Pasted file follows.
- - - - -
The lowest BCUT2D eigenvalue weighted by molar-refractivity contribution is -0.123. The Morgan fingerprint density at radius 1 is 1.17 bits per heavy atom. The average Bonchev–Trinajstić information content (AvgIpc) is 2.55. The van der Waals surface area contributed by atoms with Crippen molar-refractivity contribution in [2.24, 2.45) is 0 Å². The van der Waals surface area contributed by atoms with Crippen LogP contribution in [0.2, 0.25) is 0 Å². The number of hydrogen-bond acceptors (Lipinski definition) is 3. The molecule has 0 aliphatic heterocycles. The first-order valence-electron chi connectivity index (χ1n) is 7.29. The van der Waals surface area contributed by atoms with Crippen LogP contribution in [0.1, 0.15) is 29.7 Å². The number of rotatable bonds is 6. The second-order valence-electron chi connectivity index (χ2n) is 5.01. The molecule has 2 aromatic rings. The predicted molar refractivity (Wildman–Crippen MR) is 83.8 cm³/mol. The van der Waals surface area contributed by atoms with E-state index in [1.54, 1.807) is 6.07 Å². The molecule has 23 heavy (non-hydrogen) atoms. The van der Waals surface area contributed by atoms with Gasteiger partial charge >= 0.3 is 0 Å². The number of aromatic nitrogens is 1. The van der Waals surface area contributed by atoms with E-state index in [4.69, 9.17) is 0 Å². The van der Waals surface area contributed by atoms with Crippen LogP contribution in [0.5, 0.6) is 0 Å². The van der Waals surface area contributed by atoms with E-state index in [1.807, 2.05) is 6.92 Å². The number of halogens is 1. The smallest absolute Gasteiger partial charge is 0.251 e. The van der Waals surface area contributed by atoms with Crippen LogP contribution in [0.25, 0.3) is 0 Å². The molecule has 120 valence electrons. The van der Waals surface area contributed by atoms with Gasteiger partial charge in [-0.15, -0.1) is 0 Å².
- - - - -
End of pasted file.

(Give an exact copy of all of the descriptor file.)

The lowest BCUT2D eigenvalue weighted by molar-refractivity contribution is -0.123. The Morgan fingerprint density at radius 1 is 1.17 bits per heavy atom. The average Bonchev–Trinajstić information content (AvgIpc) is 2.55. The van der Waals surface area contributed by atoms with Crippen molar-refractivity contribution in [2.24, 2.45) is 0 Å². The van der Waals surface area contributed by atoms with Crippen LogP contribution in [0.2, 0.25) is 0 Å². The number of hydrogen-bond acceptors (Lipinski definition) is 3. The molecule has 0 aliphatic heterocycles. The first-order valence-electron chi connectivity index (χ1n) is 7.29. The van der Waals surface area contributed by atoms with Crippen LogP contribution in [0.1, 0.15) is 29.7 Å². The number of rotatable bonds is 6. The second-order valence-electron chi connectivity index (χ2n) is 5.01. The molecule has 2 aromatic rings. The predicted molar refractivity (Wildman–Crippen MR) is 83.8 cm³/mol. The van der Waals surface area contributed by atoms with E-state index in [1.54, 1.807) is 6.07 Å². The molecule has 23 heavy (non-hydrogen) atoms. The van der Waals surface area contributed by atoms with Gasteiger partial charge >= 0.3 is 0 Å². The number of aromatic nitrogens is 1. The van der Waals surface area contributed by atoms with E-state index in [4.69, 9.17) is 0 Å². The van der Waals surface area contributed by atoms with Crippen LogP contribution in [0.5, 0.6) is 0 Å². The van der Waals surface area contributed by atoms with E-state index in [1.807, 2.05) is 6.92 Å². The number of halogens is 1. The smallest absolute Gasteiger partial charge is 0.251 e. The van der Waals surface area contributed by atoms with Crippen LogP contribution in [0.25, 0.3) is 0 Å². The molecule has 120 valence electrons. The van der Waals surface area contributed by atoms with Gasteiger partial charge in [-0.15, -0.1) is 0 Å².